#MeToo In A Star Is Born

The Me Too movement (or #MeToo movement), with many local and international alternative names, is a movement against sexual harassment and sexual assault. #MeToo spread virally in October 2017 as a hashtag on social media in an attempt to demonstrate the widespread prevalence of sexual assault and harassment, especially in the workplace. It followed soon after the sexual abuse allegations against Harvey Weinstein. (more)

It is now a bit over a year since #MeToo started to push for more strongly censuring an expanded range of activities. Both the facts of change and expansion suggest that we are now less clear on what exactly counts as unacceptable sexual “harassment.” This increased ambiguity struck me when watching the new Star is Born movie, which now has a 64% chance to win the Best Picture Oscar, and when asking my twitter followers a few related questions.

The prototypical #MeToo villain was Harvey Weinstein, a powerful older man in the movie industry who offered to help young pretty much-less-powerful women with their acting careers, in trade for sex. He’d help by recommending them for jobs, or hurt them by recommending against them. Yes, Harvey was also accused of directly forcing himself on some women, but society already had a strong consensus against that. These sex for career help offers were the newer issue.

In the new movie A Star is Born, a popular older male singer hears a young amateur female singer. He then quickly expresses both sexual and professional interest in her, and many people around the two of them indicate that they see both of these interests expressed. He offers to fly her to his next show, she declines, but then changes her mind. He brings her on stage to sing a song, which greatly helps her career. She stays with him that night and they have sex. She continues to travel with him, and he continues to help and they continue to have sex. She isn’t an idiot, so we must presume she knows that if she stops having sex with him, there’s a good chance he will stop helping her career.

One could interpret this situation as him making an implicit offer to trade career help for sex, and her accepting this offer. Which seems to violate the #MeToo standard that Harvey Weinstein violated. Yet few complain of this, even in a politically sensitive industry during this extra sensitive time. And in fact, while most of my twitter followers seemed reluctant to take any position on this, those who did were about 3 to 1 against blaming this man. They instead said they would not defend this woman and “believe her” if, a month into their relationship, she had soured on it and publicly accused him of abusing his position of power:

Yet given an abstract description of this sort of situation, about half of my twitter followers say that his behavior is not okay, and that he is not saved by her liking the deal overall, his asking only once, or his offering an implicit deal that gives her (and him) plausibly deniability:

These results seem to me to imply a lot of uncertainty, disagreement, and individual inconsistency. Whatever the actual causes of these opinions, we seem far from achieving a consensus on what behaviors to censure how much.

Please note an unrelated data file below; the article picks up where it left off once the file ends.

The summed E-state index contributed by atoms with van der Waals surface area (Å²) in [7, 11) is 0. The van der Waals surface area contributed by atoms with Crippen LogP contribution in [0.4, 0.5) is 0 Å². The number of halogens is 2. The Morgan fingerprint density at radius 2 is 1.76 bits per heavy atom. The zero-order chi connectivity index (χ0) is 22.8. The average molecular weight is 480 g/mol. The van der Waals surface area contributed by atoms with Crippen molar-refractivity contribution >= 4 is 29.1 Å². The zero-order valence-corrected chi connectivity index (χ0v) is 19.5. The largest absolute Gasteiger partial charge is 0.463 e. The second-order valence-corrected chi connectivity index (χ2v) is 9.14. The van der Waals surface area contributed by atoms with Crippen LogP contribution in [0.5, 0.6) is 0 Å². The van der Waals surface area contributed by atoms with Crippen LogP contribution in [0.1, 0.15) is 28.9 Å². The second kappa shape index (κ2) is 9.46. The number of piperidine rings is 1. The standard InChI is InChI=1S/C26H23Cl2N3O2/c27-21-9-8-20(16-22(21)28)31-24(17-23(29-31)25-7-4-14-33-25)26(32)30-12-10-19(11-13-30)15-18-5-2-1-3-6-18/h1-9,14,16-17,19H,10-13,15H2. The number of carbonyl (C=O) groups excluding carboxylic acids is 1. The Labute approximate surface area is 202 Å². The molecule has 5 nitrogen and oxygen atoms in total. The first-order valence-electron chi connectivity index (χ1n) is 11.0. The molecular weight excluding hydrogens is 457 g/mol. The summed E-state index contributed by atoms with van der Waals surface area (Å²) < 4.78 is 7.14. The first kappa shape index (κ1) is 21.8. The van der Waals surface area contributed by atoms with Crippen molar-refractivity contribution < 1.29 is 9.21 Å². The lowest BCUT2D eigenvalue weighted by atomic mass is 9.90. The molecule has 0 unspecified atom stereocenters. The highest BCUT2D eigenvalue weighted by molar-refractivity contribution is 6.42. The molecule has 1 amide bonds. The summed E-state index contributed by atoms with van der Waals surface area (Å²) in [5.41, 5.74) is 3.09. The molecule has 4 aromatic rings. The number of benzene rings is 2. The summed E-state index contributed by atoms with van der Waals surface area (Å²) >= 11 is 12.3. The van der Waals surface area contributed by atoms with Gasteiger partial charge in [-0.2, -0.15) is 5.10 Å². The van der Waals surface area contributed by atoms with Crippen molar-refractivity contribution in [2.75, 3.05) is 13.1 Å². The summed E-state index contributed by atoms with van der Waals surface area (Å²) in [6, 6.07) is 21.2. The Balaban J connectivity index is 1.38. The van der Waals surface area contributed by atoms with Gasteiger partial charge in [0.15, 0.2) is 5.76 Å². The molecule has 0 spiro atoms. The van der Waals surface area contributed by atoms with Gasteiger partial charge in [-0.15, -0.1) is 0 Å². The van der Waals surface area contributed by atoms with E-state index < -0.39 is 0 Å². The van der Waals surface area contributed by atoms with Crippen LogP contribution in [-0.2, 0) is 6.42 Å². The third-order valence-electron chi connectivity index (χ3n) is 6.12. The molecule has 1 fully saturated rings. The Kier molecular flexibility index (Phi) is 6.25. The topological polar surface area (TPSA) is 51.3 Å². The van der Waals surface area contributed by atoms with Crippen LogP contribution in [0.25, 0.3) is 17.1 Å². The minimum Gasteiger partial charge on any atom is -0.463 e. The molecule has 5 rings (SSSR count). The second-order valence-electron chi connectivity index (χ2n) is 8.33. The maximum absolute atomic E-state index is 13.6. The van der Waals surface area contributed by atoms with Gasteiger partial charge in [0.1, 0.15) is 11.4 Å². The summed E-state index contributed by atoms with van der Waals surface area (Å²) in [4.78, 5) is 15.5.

Added 7pm:  Many on Twitter now say that my last poll above is aggressive, offensive, pro-harrassment, and itself constitutes harassment, because I allow respondents the possibility of saying that the man’s offer could be okay. In particular, respected economist Betsey Stevenson says:

This kind of “innocent query” sums up why economics is a more hostile profession for women than many others. … it suggests the options you gave are potentially ok behavior. … why don’t you change your behavior given the feedback if you don’t want to be harassing.

Added 10:30a: I’m struck by the contrast between so many people taking a moralizing critical tone with me for even allowing survey respondents to say such an trade is okay, and the complete lack of anyone taking such a tone regarding the apparently implicit trade in the movie.

Added 19Dec: I did two more polls:

So given an abstract description of the situation in A Star is Born, ~26-27% of my twitter followers say that they disapprove of the relation, regardless of whether the woman complains or not. If the woman doesn’t complain, then ~29% approve of the relation and the remaining ~45% don’t want to express an opinion. But if the woman does complain, then only ~20% approve. It seems that ~9% of those who would otherwise approve switch to not expressing an opinion, instead of having some switch from approval to disapproval.

However, after watching the movie people are probably much more sympathetic to the relation, compared to hearing an abstract description of the situation. That’s what movies do to people. The still surprising thing to me is that #MeToo supporters don’t complain more about the movie, as it seems to create more sympathy for these relations, and probably encourages men to package expressions of both sex and career interest together in the way that this male character did.

Added 27Jan: It is standard polling practice to not explain the motivation for a poll to its participants, as knowing that can change their answers. The odds for A Star Is Born winning best picture is much worse now, at 10:1.

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